First Person is a series of interviews with the first authors of a selection of papers published in Journal of Cell Science, helping researchers promote themselves alongside their papers. Rachel Wills is first author on ‘ A novel homeostatic mechanism tunes PI(4,5)P2-dependent signaling at the plasma membrane’, published in JCS. Rachel conducted the research described in this article while a PhD student in Gerry Hammond's lab at University of Pittsburgh. She is now a postdoc in the lab of Jason Lohmueller at the University of Pittsburgh, USA, investigating how basic cellular mechanisms contribute to diseases at the organismal level.

Rachel Wills

How would you explain the main findings of your paper in lay terms?

The inner leaflet of the plasma membrane is a bustling hub of cellular activity. A vast amount of this activity is regulated by a specialized phospholipid, phosphatidylinositol 4,5-bisphosphate [PI(4,5)P2]. It remains unclear how cells can both sense and maintain homeostasis of PI(4,5)P2 levels. This manuscript shows that an enzyme capable of synthesizing PI(4,5)P2, PIP4K, also functions to sense and maintain levels of PI(4,5)P2.

We can relate the way this enzyme acts to the way a thermostat acts. If we think of the cell's specific set point of PI(4,5)P2 as if it were temperature, then we can break down both the complicated biology of phospholipid homeostasis as well as the rheostatic nature of this process. We can think of PIP5K [the major PI(4,5)P2-producing enzyme in the cell] as the ‘furnace or air conditioner’ (depending on the season) that can increase or decrease PI(4,5)P2 levels as needed. The ‘thermostat’ can then sense the internal temperature and signal to the temperature regulator to turn off. We believe that PIP4K acts as this cellular thermostat for PI(4,5)P2, and is capable of both sensing PI(4,5)P2 levels and turning off PIP5K activity.

Were there any specific challenges associated with this project? If so, how did you overcome them?

While the work for this manuscript was being carried out, another lab published work that at first glance, supported our hypotheses and negated our hard work. However, after long conversations to deeply understand the work presented, we came to realize that there were still important core questions remaining that I felt both equipped and excited to address. It was important to me to reframe the questions considering the new work published and to recapitulate what the other lab was able to demonstrate, but with different methods.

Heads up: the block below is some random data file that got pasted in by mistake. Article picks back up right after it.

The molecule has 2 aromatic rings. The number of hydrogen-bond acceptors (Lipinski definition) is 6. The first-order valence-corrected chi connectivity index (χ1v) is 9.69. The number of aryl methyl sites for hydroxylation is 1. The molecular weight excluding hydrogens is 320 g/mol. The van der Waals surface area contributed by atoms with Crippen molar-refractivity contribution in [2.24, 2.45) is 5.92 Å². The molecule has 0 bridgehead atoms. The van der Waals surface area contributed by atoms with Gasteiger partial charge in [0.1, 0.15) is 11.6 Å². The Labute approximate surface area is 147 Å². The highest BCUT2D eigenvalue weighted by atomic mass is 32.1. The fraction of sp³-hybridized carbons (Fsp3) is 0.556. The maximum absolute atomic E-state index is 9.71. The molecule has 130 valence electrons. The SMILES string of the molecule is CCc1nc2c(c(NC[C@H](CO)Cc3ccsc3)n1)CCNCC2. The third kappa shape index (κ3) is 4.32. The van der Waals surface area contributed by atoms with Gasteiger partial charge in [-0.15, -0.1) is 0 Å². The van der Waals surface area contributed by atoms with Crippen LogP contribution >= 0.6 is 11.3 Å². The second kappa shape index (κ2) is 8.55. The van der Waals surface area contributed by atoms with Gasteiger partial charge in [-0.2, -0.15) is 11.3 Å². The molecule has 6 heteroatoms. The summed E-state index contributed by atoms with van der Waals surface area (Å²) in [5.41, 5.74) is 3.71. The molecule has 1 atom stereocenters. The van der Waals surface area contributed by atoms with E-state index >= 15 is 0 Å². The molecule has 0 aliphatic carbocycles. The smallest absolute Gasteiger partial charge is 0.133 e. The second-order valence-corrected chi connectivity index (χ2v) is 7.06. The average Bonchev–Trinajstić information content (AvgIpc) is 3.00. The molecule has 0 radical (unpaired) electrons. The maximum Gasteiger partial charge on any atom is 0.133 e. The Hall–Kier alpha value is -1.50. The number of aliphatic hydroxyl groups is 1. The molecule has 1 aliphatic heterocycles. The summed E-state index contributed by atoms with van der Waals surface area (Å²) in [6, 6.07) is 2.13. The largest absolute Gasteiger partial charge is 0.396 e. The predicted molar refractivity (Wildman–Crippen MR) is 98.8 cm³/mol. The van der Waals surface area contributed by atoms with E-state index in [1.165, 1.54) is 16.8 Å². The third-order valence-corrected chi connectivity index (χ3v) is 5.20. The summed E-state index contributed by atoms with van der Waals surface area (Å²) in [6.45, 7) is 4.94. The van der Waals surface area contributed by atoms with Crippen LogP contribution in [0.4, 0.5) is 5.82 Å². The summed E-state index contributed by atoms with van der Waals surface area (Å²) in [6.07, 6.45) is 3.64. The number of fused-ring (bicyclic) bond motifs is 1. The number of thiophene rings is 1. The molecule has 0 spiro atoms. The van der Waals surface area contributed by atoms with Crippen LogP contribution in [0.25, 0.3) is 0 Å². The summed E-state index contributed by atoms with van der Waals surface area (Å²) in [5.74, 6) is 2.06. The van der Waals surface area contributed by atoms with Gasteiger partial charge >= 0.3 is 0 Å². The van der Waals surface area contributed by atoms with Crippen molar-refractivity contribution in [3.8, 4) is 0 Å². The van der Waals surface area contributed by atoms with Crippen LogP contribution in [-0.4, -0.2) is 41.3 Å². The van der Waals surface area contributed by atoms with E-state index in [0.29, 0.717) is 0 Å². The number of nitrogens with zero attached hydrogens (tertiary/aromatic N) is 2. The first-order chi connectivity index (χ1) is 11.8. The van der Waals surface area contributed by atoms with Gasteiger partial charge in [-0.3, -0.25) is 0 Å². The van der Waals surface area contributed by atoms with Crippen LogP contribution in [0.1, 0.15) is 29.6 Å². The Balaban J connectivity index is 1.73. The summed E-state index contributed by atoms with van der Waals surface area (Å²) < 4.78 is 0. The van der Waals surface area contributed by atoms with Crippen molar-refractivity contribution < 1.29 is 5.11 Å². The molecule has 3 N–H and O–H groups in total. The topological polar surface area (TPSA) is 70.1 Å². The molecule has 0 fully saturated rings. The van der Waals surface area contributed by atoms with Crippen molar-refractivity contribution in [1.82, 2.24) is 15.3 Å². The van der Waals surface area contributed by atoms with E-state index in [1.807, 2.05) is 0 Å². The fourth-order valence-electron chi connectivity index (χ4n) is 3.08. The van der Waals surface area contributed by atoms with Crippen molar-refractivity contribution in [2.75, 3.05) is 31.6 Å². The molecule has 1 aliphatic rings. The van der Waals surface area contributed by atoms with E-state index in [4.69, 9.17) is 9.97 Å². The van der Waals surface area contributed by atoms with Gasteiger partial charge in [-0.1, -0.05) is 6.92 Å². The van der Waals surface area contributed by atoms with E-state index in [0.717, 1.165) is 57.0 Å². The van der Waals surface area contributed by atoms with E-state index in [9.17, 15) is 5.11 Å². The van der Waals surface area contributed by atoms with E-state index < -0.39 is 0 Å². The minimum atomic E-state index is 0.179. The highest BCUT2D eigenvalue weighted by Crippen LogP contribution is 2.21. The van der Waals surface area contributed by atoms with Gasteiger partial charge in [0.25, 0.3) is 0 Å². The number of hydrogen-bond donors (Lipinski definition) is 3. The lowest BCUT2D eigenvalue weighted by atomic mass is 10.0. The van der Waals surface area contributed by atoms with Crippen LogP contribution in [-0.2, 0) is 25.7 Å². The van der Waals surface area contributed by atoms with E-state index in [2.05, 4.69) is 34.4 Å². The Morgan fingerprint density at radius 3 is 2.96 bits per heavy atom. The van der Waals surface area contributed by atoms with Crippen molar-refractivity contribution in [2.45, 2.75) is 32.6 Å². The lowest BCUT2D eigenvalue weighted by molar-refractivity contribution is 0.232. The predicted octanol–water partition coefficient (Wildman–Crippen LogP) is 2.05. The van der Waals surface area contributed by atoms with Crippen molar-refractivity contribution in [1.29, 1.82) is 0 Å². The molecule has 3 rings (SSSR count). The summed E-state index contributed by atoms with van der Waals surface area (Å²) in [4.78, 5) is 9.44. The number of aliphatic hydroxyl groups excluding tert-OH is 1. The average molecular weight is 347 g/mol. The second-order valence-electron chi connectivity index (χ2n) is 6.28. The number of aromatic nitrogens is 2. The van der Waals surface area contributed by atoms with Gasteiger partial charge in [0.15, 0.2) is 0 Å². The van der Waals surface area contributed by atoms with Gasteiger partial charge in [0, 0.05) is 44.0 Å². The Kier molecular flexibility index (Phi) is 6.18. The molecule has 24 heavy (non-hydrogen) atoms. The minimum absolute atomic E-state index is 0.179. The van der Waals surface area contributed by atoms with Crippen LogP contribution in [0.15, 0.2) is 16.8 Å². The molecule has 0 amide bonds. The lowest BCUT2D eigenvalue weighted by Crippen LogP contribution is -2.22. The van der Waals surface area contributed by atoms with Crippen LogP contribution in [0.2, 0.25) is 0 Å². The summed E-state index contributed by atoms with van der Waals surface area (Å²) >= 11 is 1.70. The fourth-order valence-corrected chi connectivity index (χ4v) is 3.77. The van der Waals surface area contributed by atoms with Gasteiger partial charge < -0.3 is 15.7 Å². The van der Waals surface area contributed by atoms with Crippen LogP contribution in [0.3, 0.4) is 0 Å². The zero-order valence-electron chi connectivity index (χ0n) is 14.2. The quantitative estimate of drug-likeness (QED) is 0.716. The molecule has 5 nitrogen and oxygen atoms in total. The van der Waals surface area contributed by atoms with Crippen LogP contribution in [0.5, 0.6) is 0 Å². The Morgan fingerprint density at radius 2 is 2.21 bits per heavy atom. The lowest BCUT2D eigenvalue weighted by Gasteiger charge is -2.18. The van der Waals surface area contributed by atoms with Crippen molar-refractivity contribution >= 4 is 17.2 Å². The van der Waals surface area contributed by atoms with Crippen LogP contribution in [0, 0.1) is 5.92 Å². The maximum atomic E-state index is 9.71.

When doing the research, did you have a particular result or ‘eureka’ moment that has stuck with you?

We had been struggling to generate PIP5K protein throughout the duration of this project. At the American Society for Cell Biology meeting in 2017 we saw Scott Hansen give a brilliant talk about how he was able to generate PIP5K protein and visualize kinase activity on supported lipid bilayers. We quickly formed a collaboration and were able to use Scott's expertise and data in this manuscript, combining his biochemical data with our data from live cells to demonstrate our hypothesis in multiple systems.

Why did you choose Journal of Cell Science for your paper?

The journal has a long history of publishing important phosphoinositide and cell biology research. Furthermore, the Journal of Cell Science offers open access publishing, which can help to ensure that our work is seen by a wide audience and that it has the potential to make a real impact on the scientific community.

Have you had any significant mentors who have helped you beyond supervision in the lab? How was their guidance special?

Gerry has been a phenomenal mentor during this entire process, really helping guide me to become the overall scientist I am today. Additionally, my thesis committee was always full of insight and wonderful guidance. Marijn Ford and Linton Traub were always interested in having impromptu hallway conversations about experiments I was running or data I had generated. And finally, before I started graduate school, I worked as a research technician with Erin Kershaw, who pushed me to pursue my goal of getting into graduate school.

What motivated you to pursue a career in science, and what have been the most interesting moments on the path that led you to where you are now?

As a kid, I spent my time playing with Legos and K'NEX toys. It helped me realize that many tiny pieces come together to create large and complex structures. I quickly realized that each piece was essential and if one piece is out of order an entire structure can cease to function properly. My journey through research has been much the same. As a technician, my research focused on a small number of critical cell cycle modulators and understanding how the localization of these molecules could influence the proliferative capacity of cells. Although I enjoyed this work, I wished to study biology at a physiological level. As such, in my next position, I worked to use cell and lipid biology to understand metabolic syndrome at an organismal level. Eventually, I realized that understanding the basic cell biology behind metabolic syndrome was important to the understanding of disease, and again moved back into cellular biology in Dr Gerry Hammond's lab.

What's next for you?

I am presently pursuing a postdoctoral experience to combine my love for microscopy, lipids and cellular signaling.

Tell us something interesting about yourself that wouldn't be on your CV

First, I have a PI(4,5)P2 tattoo (a PIPtoo if you will) on my right forearm. Second, during the pandemic I started to dabble in the hobby of 3D printing.

Rachel Wills's contact details: Department of Cell Biology, University of Pittsburgh School of Medicine, Pittsburgh, PA 15261, USA.


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A novel homeostatic mechanism tunes PI(4,5)P2-dependent signaling at the plasma membrane
J. Cell Sci